Jack made the comment that he noticed how angry my blog posts are. It's true. And I agree with Digby that it may just be time to be angry. Anger can put a fire in your belly and get you off your ass, as it has for me.

However, something else has been going on in the back of my mind...I watch Democrats reacting to the right-wing noise machine constantly and I realize that some or maybe all of us are operating in victim mode.

This last Thursday night Bart and I were out on the streets of Paris celebrating the Fête de la Musique, one night a year when everyone hits the streets and sings and plays music. Not just pros, but everyday people. It can be horrible and wonderful. I'll write more about it in my omyword blog. So we ended up in our favorite Anarchist bar, L'Omadis (checkout two great photos of the outside of the bar when it is closed here and here), and we met this fascinating guy who's parents are Americans but who was raised here in Paris. He has a French political blog (link being verified). I ran my whole angry theory by him...

"For instance," I said, "I can look you up and down right now and with a sneer say, 'Blue Chinese shirts are immoral, should be outlawed or at least taxed and regulated, and you should be fined or imprisoned for wearing one!'" I sneered when I said it too. He couldn't help but look down at his shirt. Then I said, "Now you can have many different reactions to what I just said, but what we tend to do these days is launch into a defense of blue Chinese shirts. We do research, we gather coalitions, we release statements, we ask for donations for the "Save Blue Chinese Shirts" fund, we spend money and time...just to react to some motherfucker (there's that anger again) who decided to make a false issue about blue Chinese shirts...or the horrors of immigration (another false issue).

So what is the alternative? Do we stay angry so we can fight the fight? Do we let the bastards keep us in a constant defensive position? Or do we spend our time, money and energy in creating a new way?

Why I Blog

Digby's speech at the Take Back America Conference this week:

Friday, June 22, 2007

Lawyer Asks RIAA to Sue the Bush Twins for Copyright Infringement

UPDATE: Silverman published a retraction of his letter to the RIAA. Darn.

I really love this little blurb from Boing-Boing. You go, Mitchell:

Mitchell Silverman, an attorney in Florida, noticed in a recent news-story that GW Bush's twin daughters presented him with a mix CD of exercise music for Father's Day. Since the record industry maintains that making and distributing mix CDs is a copyright infringement, Silverman sent their legal offices a letter on letterhead asking them to sue the first twins for "stealing music."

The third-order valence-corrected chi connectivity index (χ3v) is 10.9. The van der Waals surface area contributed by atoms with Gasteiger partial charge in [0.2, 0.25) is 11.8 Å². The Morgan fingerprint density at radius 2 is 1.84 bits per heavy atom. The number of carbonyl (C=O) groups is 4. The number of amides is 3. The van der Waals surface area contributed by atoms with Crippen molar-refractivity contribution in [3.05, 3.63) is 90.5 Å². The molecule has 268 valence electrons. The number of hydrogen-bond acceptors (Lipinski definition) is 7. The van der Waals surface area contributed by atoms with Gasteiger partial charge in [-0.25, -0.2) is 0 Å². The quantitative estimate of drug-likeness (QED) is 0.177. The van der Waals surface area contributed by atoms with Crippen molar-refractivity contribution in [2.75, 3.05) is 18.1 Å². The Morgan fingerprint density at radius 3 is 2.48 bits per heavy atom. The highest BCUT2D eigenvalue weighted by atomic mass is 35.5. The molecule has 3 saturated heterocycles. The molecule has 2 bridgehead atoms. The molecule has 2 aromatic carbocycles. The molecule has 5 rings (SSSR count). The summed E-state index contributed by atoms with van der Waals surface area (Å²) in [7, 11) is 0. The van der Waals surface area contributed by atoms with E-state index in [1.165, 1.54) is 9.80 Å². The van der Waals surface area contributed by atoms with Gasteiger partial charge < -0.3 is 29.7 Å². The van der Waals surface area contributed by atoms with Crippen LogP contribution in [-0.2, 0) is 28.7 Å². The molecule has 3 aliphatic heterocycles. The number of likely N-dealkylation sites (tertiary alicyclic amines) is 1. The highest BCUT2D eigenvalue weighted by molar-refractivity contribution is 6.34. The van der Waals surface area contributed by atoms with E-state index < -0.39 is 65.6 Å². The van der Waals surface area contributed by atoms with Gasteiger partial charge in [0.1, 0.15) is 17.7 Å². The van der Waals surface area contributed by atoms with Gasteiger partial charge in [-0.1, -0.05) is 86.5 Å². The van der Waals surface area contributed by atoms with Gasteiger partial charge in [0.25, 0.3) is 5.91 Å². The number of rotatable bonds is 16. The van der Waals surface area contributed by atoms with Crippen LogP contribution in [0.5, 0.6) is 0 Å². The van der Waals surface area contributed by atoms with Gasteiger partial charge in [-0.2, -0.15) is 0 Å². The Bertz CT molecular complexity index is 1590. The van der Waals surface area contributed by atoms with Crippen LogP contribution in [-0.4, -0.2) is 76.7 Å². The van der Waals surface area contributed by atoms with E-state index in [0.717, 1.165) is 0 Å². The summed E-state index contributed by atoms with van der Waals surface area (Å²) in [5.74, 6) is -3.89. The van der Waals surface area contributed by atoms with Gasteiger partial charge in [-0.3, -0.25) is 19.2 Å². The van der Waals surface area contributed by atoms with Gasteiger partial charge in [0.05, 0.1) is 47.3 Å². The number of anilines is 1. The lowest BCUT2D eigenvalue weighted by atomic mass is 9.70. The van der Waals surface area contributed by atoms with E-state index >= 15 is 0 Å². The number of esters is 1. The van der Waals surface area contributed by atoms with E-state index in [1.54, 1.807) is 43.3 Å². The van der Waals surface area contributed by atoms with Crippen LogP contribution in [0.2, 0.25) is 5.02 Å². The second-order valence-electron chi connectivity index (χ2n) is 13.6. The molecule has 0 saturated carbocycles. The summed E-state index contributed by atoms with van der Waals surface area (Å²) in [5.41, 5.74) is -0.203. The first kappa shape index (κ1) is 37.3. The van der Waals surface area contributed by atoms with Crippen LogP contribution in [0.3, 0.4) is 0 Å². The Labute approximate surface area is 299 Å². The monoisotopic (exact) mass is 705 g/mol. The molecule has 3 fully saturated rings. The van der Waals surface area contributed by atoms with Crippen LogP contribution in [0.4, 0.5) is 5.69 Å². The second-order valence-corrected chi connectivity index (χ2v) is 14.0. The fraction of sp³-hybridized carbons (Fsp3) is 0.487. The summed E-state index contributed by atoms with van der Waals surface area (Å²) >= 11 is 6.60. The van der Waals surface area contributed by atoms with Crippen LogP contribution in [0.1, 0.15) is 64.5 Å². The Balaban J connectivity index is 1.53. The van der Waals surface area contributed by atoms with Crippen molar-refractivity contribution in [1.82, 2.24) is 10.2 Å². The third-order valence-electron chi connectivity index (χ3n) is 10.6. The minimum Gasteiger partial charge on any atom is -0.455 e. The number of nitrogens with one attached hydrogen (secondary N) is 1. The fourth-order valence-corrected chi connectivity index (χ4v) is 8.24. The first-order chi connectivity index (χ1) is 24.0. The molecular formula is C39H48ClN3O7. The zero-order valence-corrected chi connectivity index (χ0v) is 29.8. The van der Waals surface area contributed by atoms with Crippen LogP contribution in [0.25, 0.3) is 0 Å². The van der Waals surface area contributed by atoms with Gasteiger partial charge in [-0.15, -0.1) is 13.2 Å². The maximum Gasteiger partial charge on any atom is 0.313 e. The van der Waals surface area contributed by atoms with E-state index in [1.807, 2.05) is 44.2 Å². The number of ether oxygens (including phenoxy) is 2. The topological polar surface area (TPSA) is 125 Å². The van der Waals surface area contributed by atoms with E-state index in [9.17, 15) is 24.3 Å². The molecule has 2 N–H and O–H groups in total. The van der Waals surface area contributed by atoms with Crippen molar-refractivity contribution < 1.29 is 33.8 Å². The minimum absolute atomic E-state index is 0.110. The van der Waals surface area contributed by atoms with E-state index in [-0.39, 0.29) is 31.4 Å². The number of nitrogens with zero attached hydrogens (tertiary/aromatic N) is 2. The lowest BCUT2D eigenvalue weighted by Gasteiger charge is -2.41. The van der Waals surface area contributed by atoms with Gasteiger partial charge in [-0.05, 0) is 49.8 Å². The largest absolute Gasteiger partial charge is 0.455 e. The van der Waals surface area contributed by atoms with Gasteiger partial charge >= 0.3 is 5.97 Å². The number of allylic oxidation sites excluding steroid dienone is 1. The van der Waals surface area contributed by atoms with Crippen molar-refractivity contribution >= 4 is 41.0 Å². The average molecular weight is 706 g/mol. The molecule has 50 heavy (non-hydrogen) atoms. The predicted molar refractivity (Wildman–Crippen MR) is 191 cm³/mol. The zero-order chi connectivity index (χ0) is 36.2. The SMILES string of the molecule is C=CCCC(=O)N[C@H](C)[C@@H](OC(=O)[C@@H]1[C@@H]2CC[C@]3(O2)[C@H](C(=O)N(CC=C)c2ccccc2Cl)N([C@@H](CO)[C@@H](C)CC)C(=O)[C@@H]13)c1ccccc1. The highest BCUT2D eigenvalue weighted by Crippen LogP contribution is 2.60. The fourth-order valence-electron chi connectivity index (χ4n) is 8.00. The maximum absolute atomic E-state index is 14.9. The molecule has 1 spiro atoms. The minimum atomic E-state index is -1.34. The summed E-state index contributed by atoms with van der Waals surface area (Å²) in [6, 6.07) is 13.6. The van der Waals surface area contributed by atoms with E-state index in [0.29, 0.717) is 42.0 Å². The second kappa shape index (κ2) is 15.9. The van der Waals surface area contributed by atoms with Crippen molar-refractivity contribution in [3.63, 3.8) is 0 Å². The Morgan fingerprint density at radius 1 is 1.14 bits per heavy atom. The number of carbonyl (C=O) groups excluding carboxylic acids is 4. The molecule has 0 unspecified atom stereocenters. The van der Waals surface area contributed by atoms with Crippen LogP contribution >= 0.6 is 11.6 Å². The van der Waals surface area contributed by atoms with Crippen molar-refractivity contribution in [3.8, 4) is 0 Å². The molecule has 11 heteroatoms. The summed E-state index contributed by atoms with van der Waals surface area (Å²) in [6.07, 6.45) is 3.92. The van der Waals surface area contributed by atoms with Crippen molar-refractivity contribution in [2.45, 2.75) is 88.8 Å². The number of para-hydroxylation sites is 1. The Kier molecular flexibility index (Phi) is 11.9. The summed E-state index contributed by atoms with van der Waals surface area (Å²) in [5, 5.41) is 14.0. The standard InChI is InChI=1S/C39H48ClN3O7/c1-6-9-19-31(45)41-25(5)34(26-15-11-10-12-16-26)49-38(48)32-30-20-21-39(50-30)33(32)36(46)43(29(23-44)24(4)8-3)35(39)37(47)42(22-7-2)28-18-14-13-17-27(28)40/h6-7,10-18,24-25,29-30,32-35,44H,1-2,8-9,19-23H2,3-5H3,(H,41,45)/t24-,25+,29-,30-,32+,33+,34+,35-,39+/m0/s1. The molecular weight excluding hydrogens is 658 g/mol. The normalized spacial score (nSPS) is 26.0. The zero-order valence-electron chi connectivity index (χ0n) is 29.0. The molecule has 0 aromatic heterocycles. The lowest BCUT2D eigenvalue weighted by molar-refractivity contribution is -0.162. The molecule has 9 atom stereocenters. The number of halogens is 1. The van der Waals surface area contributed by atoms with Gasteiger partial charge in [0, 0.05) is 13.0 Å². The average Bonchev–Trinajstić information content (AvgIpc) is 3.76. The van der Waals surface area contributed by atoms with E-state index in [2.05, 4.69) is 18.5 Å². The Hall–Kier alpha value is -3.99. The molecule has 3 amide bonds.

As you will see from the attached article from today’s The Miami Herald, President George W. Bush’s daughters made him a presumably illegal compilation CD, a so-called “mix CD,” as a Father’s Day present.

As the article, at states, “[President] Bush's twin daughters, gave him [as a Father’s Day present] a CD they had made for him to listen to while exercising.”

This is a serious violation of copyright. As you know, whichever of your member organizations that are right-holders for the copied musical works may be entitled to statutory damages of $150,000.00 per musical work copied. I hope and expect that you at the RIAA will display the same vigor in prosecuting this matter and protecting the rights of your rights-holders that it has displayed in enforcing those rights against other alleged violators.

Tuesday, June 19, 2007

US Protecting its Cluster Bomb Corporate Friends While Pretending to Reverse its Position

I just read an International Herald Tribune article entitled U.S. reverses position and is now willing to negotiate a cluster bomb treaty. Here's a quote:

"U.S. officials said they are willing to start negotiating a treaty on the use of cluster bombs, reversing their previous position that no new agreement on the weapon was necessary."

So I say to myself, "Self? What is the only reason the Bushies reverse themselves on anything? Certainly never for humane reasons. It must be to support their corporate cronies." So I began to wonder who are the world's manufacturers of these horrible mini-bombs-inside-bigger-bombs-with-cute-little-yellow-parachutes. Those ones that kids are so attracted to.

So I found this Campaign Against Arms Trade blog 2006 article about a trade show company trying to hide and lying about the inclusion of cluster bombs in an arms trade show. The article listed the cluster bomb manufacturers who were represented at the show: